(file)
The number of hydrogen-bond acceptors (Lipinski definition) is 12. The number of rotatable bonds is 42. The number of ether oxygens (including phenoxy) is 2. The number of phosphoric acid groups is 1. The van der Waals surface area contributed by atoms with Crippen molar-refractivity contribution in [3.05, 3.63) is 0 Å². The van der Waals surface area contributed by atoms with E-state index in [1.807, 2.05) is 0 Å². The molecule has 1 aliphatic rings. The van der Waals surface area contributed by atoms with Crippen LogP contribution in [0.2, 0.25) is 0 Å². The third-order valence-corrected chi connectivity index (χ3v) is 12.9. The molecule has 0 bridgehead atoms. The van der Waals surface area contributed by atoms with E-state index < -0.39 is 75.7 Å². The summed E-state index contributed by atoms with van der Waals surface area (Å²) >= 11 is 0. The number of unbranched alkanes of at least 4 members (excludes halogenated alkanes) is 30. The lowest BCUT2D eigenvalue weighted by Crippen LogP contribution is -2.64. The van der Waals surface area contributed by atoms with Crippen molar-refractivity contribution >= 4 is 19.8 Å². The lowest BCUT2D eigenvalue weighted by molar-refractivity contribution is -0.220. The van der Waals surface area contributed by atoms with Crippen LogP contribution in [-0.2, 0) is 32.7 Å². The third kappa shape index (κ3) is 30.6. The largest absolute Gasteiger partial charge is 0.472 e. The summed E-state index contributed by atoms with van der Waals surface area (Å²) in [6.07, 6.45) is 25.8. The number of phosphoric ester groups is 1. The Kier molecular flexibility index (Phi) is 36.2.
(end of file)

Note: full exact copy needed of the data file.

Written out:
The number of hydrogen-bond acceptors (Lipinski definition) is 12. The number of rotatable bonds is 42. The number of ether oxygens (including phenoxy) is 2. The number of phosphoric acid groups is 1. The van der Waals surface area contributed by atoms with Crippen molar-refractivity contribution in [3.05, 3.63) is 0 Å². The van der Waals surface area contributed by atoms with E-state index in [1.807, 2.05) is 0 Å². The molecule has 1 aliphatic rings. The van der Waals surface area contributed by atoms with Crippen LogP contribution in [0.2, 0.25) is 0 Å². The third-order valence-corrected chi connectivity index (χ3v) is 12.9. The molecule has 0 bridgehead atoms. The van der Waals surface area contributed by atoms with E-state index < -0.39 is 75.7 Å². The summed E-state index contributed by atoms with van der Waals surface area (Å²) >= 11 is 0. The number of unbranched alkanes of at least 4 members (excludes halogenated alkanes) is 30. The lowest BCUT2D eigenvalue weighted by Crippen LogP contribution is -2.64. The van der Waals surface area contributed by atoms with Crippen molar-refractivity contribution >= 4 is 19.8 Å². The lowest BCUT2D eigenvalue weighted by molar-refractivity contribution is -0.220. The van der Waals surface area contributed by atoms with Crippen LogP contribution in [-0.2, 0) is 32.7 Å². The third kappa shape index (κ3) is 30.6. The largest absolute Gasteiger partial charge is 0.472 e. The summed E-state index contributed by atoms with van der Waals surface area (Å²) in [6.07, 6.45) is 25.8. The number of phosphoric ester groups is 1. The Kier molecular flexibility index (Phi) is 36.2.